The roles of talent acquisition and HR are changing. When you talk with Jennifer Mattocks, it’s clear that she’s here to lead that change. PeopleScout’s Executive Leader of the Americas, Jennifer is the daughter of an artist and a mathematician – part creative, part analytical and constantly looking for better ways to work.
Jennifer doesn’t come from a traditional recruitment process outsourcing (RPO) background. With more than 20 years of experience leading enterprise client management and strategic sales teams in HR advisory services and talent assessment, Jennifer has a broad view across the HR function and has seen firsthand the way it’s transforming. She has a deep understanding of not just talent acquisition, but also the full employee lifecycle.
We spoke with Jennifer at our Chicago headquarters about the changes headed for HR, the forces behind that transformation and what organisations should be doing now to be ready for what’s next.
We’re starting a new decade with historically low unemployment and skills shortages, making it more difficult to find and hire the right talent. How should employers approach their workforce planning?
Thinking about the skills shortage, there have been a few statistics that have caught my eye. One is that the World Health Organisation predicts that there will be a worldwide shortage of 15 million healthcare workers by 2030. That’s not far away. This is an issue that we need to focus on now. Another is that according to the Department of Labor, 17.4% of workers in the U.S. are now foreign-born, and it’s rising. That means we need to have a global perspective when we’re looking at our workforce.
As it relates to the skills shortage, employers should be thinking about the influence of significant shifts in the talent landscape and how they address them in their workforce planning strategies. Strong talent pipelines will hinge on the idea of the fluid workforce – the idea of non-linear career development – and making sure that we have programs in place to have the right skills at the right time in the right place.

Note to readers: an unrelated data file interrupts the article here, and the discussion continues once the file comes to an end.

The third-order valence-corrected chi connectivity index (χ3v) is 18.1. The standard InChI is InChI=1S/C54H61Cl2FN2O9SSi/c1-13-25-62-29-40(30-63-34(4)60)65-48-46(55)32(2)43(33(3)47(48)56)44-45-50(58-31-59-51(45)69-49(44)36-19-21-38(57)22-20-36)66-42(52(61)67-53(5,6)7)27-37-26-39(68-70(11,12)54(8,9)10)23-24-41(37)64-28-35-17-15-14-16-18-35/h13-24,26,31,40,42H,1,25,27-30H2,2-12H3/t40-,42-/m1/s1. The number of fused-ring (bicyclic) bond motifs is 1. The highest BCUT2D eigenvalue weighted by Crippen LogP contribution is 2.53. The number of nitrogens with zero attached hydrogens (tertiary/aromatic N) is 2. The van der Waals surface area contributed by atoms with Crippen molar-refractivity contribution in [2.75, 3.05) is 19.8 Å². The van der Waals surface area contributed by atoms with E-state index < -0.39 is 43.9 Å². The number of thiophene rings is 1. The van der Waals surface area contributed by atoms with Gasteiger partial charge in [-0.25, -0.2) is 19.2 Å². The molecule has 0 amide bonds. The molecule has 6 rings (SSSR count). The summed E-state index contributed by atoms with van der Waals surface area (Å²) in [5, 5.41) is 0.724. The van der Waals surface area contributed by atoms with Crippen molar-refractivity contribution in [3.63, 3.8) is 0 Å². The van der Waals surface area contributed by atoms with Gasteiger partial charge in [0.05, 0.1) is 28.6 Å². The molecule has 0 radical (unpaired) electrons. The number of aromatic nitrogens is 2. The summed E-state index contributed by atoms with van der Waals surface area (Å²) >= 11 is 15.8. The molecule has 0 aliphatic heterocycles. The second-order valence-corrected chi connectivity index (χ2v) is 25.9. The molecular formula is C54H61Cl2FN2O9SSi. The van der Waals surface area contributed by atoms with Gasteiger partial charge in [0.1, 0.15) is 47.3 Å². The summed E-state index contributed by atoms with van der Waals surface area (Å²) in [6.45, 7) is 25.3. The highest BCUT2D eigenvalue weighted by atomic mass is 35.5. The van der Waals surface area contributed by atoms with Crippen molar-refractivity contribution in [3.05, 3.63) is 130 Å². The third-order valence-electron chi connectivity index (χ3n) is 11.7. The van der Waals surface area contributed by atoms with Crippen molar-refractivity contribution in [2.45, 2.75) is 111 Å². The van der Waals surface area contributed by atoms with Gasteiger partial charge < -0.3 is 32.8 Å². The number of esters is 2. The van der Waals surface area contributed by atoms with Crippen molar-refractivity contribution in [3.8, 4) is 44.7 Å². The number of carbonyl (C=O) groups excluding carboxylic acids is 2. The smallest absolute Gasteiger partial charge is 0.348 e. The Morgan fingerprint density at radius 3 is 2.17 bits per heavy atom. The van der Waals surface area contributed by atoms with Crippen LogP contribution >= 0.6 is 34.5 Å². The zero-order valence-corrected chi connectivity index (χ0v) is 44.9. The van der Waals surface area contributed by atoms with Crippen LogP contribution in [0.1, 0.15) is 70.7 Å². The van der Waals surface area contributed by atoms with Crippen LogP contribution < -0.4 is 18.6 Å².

One way to adapt to the challenges that we’re facing in finding the right talent is through a total workforce solution, which allows employers the flexibility to be able to address skills shortages and low unemployment. For some industries, healthcare included, that means we need to look at ways we can find talent with relevant skills through non-traditional channels. Then, by closely tying training and development with talent acquisition, we have the ability to realign talent to roles and responsibilities that fit with their current skills.
How do you see the role of HR transforming to adapt to the changing world of work?
One role of HR is matching people’s skills to work. As HR and talent leaders, we know we cannot assume that when an individual is placed in a role, that is what they will do – or want to do – for the rest of their career. Creating nimble career paths and opportunities for ongoing development will be critical to the success of any HR leader going forward.
An example to illustrate the change we’ll see from HR is through how we approach career pathing. Right now, we have a career ladder that goes from bottom to top. That ladder is going to be flipped on its side – and it already has, to some degree. Individuals are seeking different skillsets or opportunities to develop within the organisation, which doesn’t always translate to a linear career progression. Employees also want to have stronger ownership and input into their own career development; we see this characterized by input particularly from the millennial and Gen Z talent, who are just starting to enter the workforce and seek variety in opportunity.